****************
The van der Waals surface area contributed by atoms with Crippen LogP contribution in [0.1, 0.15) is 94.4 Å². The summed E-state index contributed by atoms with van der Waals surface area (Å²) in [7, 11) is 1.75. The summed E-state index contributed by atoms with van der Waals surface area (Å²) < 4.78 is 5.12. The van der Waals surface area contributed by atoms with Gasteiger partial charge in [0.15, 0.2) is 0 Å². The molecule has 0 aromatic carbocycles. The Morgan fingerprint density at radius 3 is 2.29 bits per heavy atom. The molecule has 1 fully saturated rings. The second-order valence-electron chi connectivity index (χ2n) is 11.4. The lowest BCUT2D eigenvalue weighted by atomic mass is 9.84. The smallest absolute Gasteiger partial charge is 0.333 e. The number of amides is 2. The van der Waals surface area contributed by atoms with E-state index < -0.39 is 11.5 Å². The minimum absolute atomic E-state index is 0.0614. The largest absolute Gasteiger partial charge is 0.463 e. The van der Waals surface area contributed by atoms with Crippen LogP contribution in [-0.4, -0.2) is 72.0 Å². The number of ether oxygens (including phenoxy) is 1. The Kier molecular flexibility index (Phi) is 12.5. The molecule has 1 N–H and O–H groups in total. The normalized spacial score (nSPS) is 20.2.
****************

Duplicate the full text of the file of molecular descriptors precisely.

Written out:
The van der Waals surface area contributed by atoms with Crippen LogP contribution in [0.1, 0.15) is 94.4 Å². The summed E-state index contributed by atoms with van der Waals surface area (Å²) in [7, 11) is 1.75. The summed E-state index contributed by atoms with van der Waals surface area (Å²) < 4.78 is 5.12. The van der Waals surface area contributed by atoms with Gasteiger partial charge in [0.15, 0.2) is 0 Å². The molecule has 0 aromatic carbocycles. The Morgan fingerprint density at radius 3 is 2.29 bits per heavy atom. The molecule has 1 fully saturated rings. The second-order valence-electron chi connectivity index (χ2n) is 11.4. The lowest BCUT2D eigenvalue weighted by atomic mass is 9.84. The smallest absolute Gasteiger partial charge is 0.333 e. The number of amides is 2. The van der Waals surface area contributed by atoms with E-state index < -0.39 is 11.5 Å². The minimum absolute atomic E-state index is 0.0614. The largest absolute Gasteiger partial charge is 0.463 e. The van der Waals surface area contributed by atoms with Crippen LogP contribution in [-0.4, -0.2) is 72.0 Å². The number of ether oxygens (including phenoxy) is 1. The Kier molecular flexibility index (Phi) is 12.5. The molecule has 1 N–H and O–H groups in total. The normalized spacial score (nSPS) is 20.2.